Despite the fact that Latin America is only responsible for 12.5 percent of emissions at a global level, it is one of the regions that will be most harmed by the effects of global warming.
From November 7th until the 18th, the international community will meet in Marrakech to advance in the development of measures to reduce greenhouse gas emissions that would enable the slowdown of global warming.
Climate models indicate that the increase in the planet's temperatures will lead to a reduction of rains in the Patagonia, central Brazil, the Caribbean, and Central America; increase of tropical hurricanes; increase of ocean levels; increase of droughts that will impact on agricultural production; and increase of climate extremes (droughts and floods and very high and very low temperatures) which will impact agricultural production and public health.
For this reason, Latin America is looking at the COP 22 of Marrakech with special interest, because it will advance in the presentation of national plans that will allow countries to go from Expected Commitments Determined at a National Level, to Determined Commitments in which they have been working this past year. These include the reduction of greenhouse gas emissions and measures to adapt to climate change for 2025 and 2030.
During the summit, which brings together representatives from 190 countries, there will also be a negotiation process to agree on the regulation of the Paris Agreements, which will define key criteria for its implementation.
The speed at which the countries have ratified the Paris COP 21 agreements shows the important commitment that the international community is making to respond to the challenge of climate change. For its entry into operation, the Paris Agreements require the ratification of at least 55 parties that represent at least 55 percent of global greenhouse gas emissions, both from developed as well as developing countries. This threshold was achieved on October 5th, 2016, so Marrakech will also be the scenario of the First Meeting of the Parties of the Paris Agreements, which came into effect on November 6th, 2016.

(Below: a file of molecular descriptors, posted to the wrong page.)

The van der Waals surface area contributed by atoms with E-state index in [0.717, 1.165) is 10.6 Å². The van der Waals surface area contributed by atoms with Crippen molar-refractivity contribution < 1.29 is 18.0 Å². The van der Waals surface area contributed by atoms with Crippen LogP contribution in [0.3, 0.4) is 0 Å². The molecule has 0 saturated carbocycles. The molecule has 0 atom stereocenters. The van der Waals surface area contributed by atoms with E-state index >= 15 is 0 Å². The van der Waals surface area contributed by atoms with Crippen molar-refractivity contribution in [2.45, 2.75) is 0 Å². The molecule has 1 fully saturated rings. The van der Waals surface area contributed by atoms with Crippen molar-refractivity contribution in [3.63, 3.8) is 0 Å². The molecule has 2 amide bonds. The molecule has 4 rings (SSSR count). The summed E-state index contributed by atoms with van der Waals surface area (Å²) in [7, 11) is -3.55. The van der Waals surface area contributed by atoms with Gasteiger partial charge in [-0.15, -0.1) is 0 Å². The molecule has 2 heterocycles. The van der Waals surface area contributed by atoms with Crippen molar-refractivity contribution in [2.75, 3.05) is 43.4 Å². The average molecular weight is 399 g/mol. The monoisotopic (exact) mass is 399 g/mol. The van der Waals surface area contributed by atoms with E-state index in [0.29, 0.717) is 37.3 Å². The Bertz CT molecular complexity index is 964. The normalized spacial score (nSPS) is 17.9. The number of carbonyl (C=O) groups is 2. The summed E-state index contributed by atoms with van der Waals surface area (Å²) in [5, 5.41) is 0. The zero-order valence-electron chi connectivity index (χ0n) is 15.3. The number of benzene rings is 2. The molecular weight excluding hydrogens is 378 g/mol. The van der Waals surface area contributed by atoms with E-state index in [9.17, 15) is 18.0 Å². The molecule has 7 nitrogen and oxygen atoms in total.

In Latin America and the Caribbean, 32 countries presented their NDC intentions, including goals for the reduction of emissions and in most cases, goals for adaptation to climate change, highlighting the vulnerability of the region to its effects.
One of the main challenges for the region is to
translate the goals established in the NDCs into investment
plans and structure ambitious projects and programs to
access green financing sources, such as the
Green Fund for Climate, and leverage private investments.
CAF Day at the COP 21
During the COP 22 meetings, hundreds of events take place, among which the CAF Day stands out. It will address the challenges and opportunities that climate change poses for Latin America, and will be held on November 15th from 9:00 a.m. to 1:00 p.m. at the Savoy Hotel.
The event brings together several experts to debate on the challenges and investment opportunities that Latin America faces to implement the goals proposed by the NDCs. The approach is from the perspective of strategic sectors in the region, such as agriculture, energy, cities, and transportation, including green financing for the existing climate of these sectors.
The conference included the participation of Luis Enrique Berrizbeitia, CAF's Executive Vice President, Cornie Huizenga, General Secretary of SloCat, Luis Miguel Galindo, Director of ECLAC's Climate Change Unit, Jorge Wolpert, General Director of Urban Development in Mexico, and high representatives of the ministries of the environment in several countries of Latin America.
How do we contribute to a sustainable planet
In its strategic approach, CAF's aim is to mobilize international resources to support emission mitigation actions and adaptation measures for changing climate scenarios, as well as support its member countries in the development of climate policies and strategies. In fact, in the past ten years CAF has contributed close to USD 1.5 billion, and in 2014 alone, CAF's green financing reached USD 2.81 billion, representing 24 percent of CAF's total approvals for that year.
With respect to climate change, CAF aims to:
- Develop a low in carbon economy to reduce the impact of global warming through the development of mitigation actions for greenhouse gasses and adaptation to changing climate scenarios.
- Strengthen and support the development of carbon markets as an incentive that helps reduce greenhouse gasses.
- Promote policies, plans, programs, and projects that help comply with the Sustainable Development Objectives (SDO) and the Paris Agreements for the construction of sustainable development as well as access to green financing resources for climate.
- Promote the generation and management of knowledge with respect to mitigation and adaptation to climate change.
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